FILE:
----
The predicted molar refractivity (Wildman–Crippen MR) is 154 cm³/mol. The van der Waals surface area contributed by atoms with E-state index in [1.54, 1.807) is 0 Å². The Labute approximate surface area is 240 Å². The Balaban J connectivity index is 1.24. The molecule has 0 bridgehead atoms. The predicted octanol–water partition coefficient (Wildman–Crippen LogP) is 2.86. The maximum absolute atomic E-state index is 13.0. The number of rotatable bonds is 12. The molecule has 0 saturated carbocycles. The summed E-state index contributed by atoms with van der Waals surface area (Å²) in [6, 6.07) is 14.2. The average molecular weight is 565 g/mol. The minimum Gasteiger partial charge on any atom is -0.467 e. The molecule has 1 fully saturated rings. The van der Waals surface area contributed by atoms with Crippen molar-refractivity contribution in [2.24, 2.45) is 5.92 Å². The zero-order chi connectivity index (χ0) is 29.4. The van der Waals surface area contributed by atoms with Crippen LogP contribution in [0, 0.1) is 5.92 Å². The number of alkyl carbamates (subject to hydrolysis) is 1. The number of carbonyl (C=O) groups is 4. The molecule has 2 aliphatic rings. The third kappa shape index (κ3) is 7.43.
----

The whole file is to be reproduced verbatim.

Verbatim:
The predicted molar refractivity (Wildman–Crippen MR) is 154 cm³/mol. The van der Waals surface area contributed by atoms with E-state index in [1.54, 1.807) is 0 Å². The Labute approximate surface area is 240 Å². The Balaban J connectivity index is 1.24. The molecule has 0 bridgehead atoms. The predicted octanol–water partition coefficient (Wildman–Crippen LogP) is 2.86. The maximum absolute atomic E-state index is 13.0. The number of rotatable bonds is 12. The molecule has 0 saturated carbocycles. The summed E-state index contributed by atoms with van der Waals surface area (Å²) in [6, 6.07) is 14.2. The average molecular weight is 565 g/mol. The minimum Gasteiger partial charge on any atom is -0.467 e. The molecule has 1 fully saturated rings. The van der Waals surface area contributed by atoms with Crippen molar-refractivity contribution in [2.24, 2.45) is 5.92 Å². The zero-order chi connectivity index (χ0) is 29.4. The van der Waals surface area contributed by atoms with Crippen LogP contribution in [0, 0.1) is 5.92 Å². The number of alkyl carbamates (subject to hydrolysis) is 1. The number of carbonyl (C=O) groups is 4. The molecule has 2 aliphatic rings. The third kappa shape index (κ3) is 7.43.